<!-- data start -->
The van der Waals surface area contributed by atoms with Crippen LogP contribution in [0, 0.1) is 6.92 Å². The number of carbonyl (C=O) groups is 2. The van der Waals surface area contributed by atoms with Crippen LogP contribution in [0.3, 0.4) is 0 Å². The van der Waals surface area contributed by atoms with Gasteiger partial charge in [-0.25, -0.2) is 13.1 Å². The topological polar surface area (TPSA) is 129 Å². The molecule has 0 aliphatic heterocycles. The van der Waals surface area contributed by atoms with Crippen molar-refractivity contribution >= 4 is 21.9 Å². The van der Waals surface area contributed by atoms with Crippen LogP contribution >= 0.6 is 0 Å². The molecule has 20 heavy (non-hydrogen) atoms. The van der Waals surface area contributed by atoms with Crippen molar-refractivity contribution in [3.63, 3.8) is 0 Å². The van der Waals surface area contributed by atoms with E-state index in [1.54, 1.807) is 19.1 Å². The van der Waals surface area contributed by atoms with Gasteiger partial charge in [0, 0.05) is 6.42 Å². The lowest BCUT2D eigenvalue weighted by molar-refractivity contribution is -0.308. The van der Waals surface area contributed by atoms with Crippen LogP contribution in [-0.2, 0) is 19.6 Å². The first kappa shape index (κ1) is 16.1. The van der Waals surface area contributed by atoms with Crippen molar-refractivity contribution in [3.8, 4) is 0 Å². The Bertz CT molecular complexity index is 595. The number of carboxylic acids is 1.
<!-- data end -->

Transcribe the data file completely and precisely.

The van der Waals surface area contributed by atoms with Crippen LogP contribution in [0, 0.1) is 6.92 Å². The number of carbonyl (C=O) groups is 2. The van der Waals surface area contributed by atoms with Crippen LogP contribution in [0.3, 0.4) is 0 Å². The van der Waals surface area contributed by atoms with Gasteiger partial charge in [-0.25, -0.2) is 13.1 Å². The topological polar surface area (TPSA) is 129 Å². The molecule has 0 aliphatic heterocycles. The van der Waals surface area contributed by atoms with Crippen molar-refractivity contribution >= 4 is 21.9 Å². The van der Waals surface area contributed by atoms with Crippen LogP contribution >= 0.6 is 0 Å². The molecule has 20 heavy (non-hydrogen) atoms. The van der Waals surface area contributed by atoms with Crippen molar-refractivity contribution in [3.63, 3.8) is 0 Å². The van der Waals surface area contributed by atoms with E-state index in [1.54, 1.807) is 19.1 Å². The van der Waals surface area contributed by atoms with Gasteiger partial charge in [0, 0.05) is 6.42 Å². The lowest BCUT2D eigenvalue weighted by molar-refractivity contribution is -0.308. The van der Waals surface area contributed by atoms with Crippen LogP contribution in [-0.2, 0) is 19.6 Å². The first kappa shape index (κ1) is 16.1. The van der Waals surface area contributed by atoms with Crippen molar-refractivity contribution in [3.8, 4) is 0 Å². The Bertz CT molecular complexity index is 595. The number of carboxylic acids is 1.